We’ve talked before about what makes an ideal hotel for a family or just grown-up vacation, and the Condado Plaza Hilton delivered on it while visiting San Juan. On property we had three different pools at our disposal, a water slide, beach access on the lagoon, hot tubs, gym, restaurants, bars… Everything.
We were able to kayak from the lagoon side of the Condado Plaza Hotel as well as easily ride directly out onto the bike routes of San Juan. We were also able to walk eastward down Calle Condado to find more tapas and beverages beyond the hotel when we wanted.
Our room had an unobstructed view looking across the aqua colored Atlantic which we enjoyed each morning from our balcony. There was an enormous bathroom stocked with top of the line products, and then a wonderfully comfortable bed made the room complete.
We dined at Cafe Caribbe for both breakfast and lunch and each was delicious with both traditional Puerto Rican standards as well as comfort foods that sometimes you just need while traveling. The lobby bar, Moon Bar, was fun on a Friday night, being much more chill than some of the other night spots in the neighborhood. Also, Pikayo that we dined at, was there in the Condado Plaza Hilton. Everything about this hotel rocked our stay while visiting San Juan. Totally ideal on this trip and would be too when we return as a family.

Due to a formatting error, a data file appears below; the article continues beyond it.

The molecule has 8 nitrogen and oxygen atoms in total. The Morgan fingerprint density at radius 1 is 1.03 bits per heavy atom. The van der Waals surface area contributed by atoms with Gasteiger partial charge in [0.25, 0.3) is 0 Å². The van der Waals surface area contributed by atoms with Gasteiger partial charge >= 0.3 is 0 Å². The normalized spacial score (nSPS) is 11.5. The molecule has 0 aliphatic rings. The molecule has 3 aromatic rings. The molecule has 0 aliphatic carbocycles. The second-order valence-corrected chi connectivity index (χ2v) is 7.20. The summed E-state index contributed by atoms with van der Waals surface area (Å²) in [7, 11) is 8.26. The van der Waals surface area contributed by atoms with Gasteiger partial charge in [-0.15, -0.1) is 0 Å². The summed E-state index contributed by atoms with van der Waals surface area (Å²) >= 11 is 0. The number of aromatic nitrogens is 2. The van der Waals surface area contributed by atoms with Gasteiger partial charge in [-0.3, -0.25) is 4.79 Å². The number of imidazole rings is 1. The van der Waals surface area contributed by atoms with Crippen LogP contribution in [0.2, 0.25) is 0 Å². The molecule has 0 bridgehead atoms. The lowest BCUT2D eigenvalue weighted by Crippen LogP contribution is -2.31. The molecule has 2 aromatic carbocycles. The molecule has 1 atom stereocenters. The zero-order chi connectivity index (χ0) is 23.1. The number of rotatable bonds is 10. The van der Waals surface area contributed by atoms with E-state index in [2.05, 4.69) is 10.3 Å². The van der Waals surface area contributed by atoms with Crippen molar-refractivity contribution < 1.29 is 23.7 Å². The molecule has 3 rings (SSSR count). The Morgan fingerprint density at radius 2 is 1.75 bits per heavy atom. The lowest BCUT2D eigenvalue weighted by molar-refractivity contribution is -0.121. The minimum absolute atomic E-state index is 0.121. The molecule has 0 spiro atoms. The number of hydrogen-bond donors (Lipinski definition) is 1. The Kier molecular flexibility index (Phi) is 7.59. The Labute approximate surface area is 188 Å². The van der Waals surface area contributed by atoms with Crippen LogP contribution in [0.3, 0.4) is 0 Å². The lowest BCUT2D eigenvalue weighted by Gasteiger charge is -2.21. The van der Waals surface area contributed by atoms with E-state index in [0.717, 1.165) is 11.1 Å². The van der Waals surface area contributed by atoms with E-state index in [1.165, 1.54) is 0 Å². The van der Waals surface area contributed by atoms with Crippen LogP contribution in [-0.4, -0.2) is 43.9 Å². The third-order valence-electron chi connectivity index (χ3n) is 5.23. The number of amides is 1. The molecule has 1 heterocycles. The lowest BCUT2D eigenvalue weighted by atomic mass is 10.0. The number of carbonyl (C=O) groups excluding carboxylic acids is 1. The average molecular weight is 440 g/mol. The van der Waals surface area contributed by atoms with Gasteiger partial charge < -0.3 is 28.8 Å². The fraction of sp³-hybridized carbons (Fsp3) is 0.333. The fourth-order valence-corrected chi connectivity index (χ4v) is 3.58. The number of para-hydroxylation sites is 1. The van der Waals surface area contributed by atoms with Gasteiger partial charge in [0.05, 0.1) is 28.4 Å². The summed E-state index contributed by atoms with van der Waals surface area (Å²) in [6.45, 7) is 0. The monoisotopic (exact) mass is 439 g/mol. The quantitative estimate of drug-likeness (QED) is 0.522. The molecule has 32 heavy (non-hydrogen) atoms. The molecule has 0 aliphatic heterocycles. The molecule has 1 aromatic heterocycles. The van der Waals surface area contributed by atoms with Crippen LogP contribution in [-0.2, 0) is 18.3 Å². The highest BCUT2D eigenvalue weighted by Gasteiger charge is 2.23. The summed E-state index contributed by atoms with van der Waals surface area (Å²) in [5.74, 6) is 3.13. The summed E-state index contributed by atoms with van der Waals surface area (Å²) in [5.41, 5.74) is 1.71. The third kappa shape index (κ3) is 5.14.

Tip: if you book at the Condado Plaza Hilton request an ocean view room at the west end of that tower for both the best view and easiest pool access, as there’s an elevator at the end of the building that gets you to the pool and beach much faster than the main elevators.
Visiting San Juan was such a treat and I cannot wait to return. The fun, the history and the food made for a great time exploring. We did it in three days, but if you wanted to add to your itinerary with activities such as snorkeling, hiking in El Yunque National Forest (the rainforest jungle) or diving into rum history, you could easily add another few days or a week.
Ready to plot and plan an adventure in San Juan, or maybe consider booking a cruise with Old San Juan as a port of call? Go for it! And be sure to pin this for later when you’re finalizing your plans.